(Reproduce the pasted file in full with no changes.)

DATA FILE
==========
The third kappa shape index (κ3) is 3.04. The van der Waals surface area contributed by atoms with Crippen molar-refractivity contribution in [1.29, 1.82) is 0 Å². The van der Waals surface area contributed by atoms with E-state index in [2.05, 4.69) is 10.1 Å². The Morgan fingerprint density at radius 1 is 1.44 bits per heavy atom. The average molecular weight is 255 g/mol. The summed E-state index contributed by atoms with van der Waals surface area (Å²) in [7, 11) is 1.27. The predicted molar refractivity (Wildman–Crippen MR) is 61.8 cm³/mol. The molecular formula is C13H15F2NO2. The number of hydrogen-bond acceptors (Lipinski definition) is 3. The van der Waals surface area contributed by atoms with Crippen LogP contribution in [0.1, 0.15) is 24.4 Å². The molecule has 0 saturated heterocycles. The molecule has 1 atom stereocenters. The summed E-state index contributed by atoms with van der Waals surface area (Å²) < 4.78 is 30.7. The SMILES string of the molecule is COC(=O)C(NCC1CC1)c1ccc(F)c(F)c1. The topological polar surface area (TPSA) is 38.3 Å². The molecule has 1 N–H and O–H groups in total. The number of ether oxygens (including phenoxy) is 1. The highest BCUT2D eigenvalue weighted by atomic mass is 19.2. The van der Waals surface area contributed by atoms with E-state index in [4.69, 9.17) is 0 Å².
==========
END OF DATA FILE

The third kappa shape index (κ3) is 3.04. The van der Waals surface area contributed by atoms with Crippen molar-refractivity contribution in [1.29, 1.82) is 0 Å². The van der Waals surface area contributed by atoms with E-state index in [2.05, 4.69) is 10.1 Å². The Morgan fingerprint density at radius 1 is 1.44 bits per heavy atom. The average molecular weight is 255 g/mol. The summed E-state index contributed by atoms with van der Waals surface area (Å²) in [7, 11) is 1.27. The predicted molar refractivity (Wildman–Crippen MR) is 61.8 cm³/mol. The molecular formula is C13H15F2NO2. The number of hydrogen-bond acceptors (Lipinski definition) is 3. The van der Waals surface area contributed by atoms with Crippen LogP contribution in [0.1, 0.15) is 24.4 Å². The molecule has 0 saturated heterocycles. The molecule has 1 atom stereocenters. The summed E-state index contributed by atoms with van der Waals surface area (Å²) < 4.78 is 30.7. The SMILES string of the molecule is COC(=O)C(NCC1CC1)c1ccc(F)c(F)c1. The topological polar surface area (TPSA) is 38.3 Å². The molecule has 1 N–H and O–H groups in total. The number of ether oxygens (including phenoxy) is 1. The highest BCUT2D eigenvalue weighted by atomic mass is 19.2. The van der Waals surface area contributed by atoms with E-state index in [4.69, 9.17) is 0 Å².